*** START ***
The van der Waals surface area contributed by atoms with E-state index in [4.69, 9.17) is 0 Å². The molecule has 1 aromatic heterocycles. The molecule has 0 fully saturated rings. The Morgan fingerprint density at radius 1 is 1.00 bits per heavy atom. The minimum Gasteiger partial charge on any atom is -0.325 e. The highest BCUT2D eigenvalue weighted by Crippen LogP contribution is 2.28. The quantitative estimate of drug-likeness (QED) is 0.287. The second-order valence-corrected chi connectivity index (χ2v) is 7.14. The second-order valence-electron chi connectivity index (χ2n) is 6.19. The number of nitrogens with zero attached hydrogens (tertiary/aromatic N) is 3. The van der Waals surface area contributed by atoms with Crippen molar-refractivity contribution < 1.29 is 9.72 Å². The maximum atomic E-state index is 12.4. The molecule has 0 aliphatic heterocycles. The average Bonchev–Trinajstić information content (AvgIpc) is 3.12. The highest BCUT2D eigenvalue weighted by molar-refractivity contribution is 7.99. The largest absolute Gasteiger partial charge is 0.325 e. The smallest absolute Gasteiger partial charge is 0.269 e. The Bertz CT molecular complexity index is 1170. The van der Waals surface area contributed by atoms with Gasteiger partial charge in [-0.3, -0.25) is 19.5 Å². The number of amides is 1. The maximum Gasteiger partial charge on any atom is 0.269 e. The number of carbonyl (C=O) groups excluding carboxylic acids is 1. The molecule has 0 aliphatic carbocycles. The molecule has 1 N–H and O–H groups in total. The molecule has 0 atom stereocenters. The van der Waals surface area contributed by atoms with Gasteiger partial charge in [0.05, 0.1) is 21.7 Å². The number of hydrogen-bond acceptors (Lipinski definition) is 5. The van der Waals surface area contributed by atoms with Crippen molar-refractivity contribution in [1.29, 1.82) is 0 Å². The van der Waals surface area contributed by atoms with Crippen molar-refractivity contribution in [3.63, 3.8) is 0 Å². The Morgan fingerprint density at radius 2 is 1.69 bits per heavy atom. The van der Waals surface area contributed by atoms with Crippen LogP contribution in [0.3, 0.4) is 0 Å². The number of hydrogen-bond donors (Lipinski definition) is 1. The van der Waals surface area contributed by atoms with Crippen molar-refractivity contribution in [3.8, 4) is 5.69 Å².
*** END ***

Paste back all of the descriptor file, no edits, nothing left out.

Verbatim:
The van der Waals surface area contributed by atoms with E-state index in [4.69, 9.17) is 0 Å². The molecule has 1 aromatic heterocycles. The molecule has 0 fully saturated rings. The Morgan fingerprint density at radius 1 is 1.00 bits per heavy atom. The minimum Gasteiger partial charge on any atom is -0.325 e. The highest BCUT2D eigenvalue weighted by Crippen LogP contribution is 2.28. The quantitative estimate of drug-likeness (QED) is 0.287. The second-order valence-corrected chi connectivity index (χ2v) is 7.14. The second-order valence-electron chi connectivity index (χ2n) is 6.19. The number of nitrogens with zero attached hydrogens (tertiary/aromatic N) is 3. The van der Waals surface area contributed by atoms with Crippen molar-refractivity contribution < 1.29 is 9.72 Å². The maximum atomic E-state index is 12.4. The molecule has 0 aliphatic heterocycles. The average Bonchev–Trinajstić information content (AvgIpc) is 3.12. The highest BCUT2D eigenvalue weighted by molar-refractivity contribution is 7.99. The largest absolute Gasteiger partial charge is 0.325 e. The smallest absolute Gasteiger partial charge is 0.269 e. The Bertz CT molecular complexity index is 1170. The van der Waals surface area contributed by atoms with Gasteiger partial charge in [-0.3, -0.25) is 19.5 Å². The number of amides is 1. The maximum Gasteiger partial charge on any atom is 0.269 e. The number of carbonyl (C=O) groups excluding carboxylic acids is 1. The molecule has 0 aliphatic carbocycles. The molecule has 1 N–H and O–H groups in total. The molecule has 0 atom stereocenters. The van der Waals surface area contributed by atoms with Gasteiger partial charge in [0.05, 0.1) is 21.7 Å². The number of hydrogen-bond acceptors (Lipinski definition) is 5. The van der Waals surface area contributed by atoms with Crippen molar-refractivity contribution in [1.29, 1.82) is 0 Å². The van der Waals surface area contributed by atoms with Crippen molar-refractivity contribution in [3.63, 3.8) is 0 Å². The Morgan fingerprint density at radius 2 is 1.69 bits per heavy atom. The van der Waals surface area contributed by atoms with Crippen LogP contribution in [0.3, 0.4) is 0 Å². The number of hydrogen-bond donors (Lipinski definition) is 1. The van der Waals surface area contributed by atoms with Crippen molar-refractivity contribution in [3.8, 4) is 5.69 Å².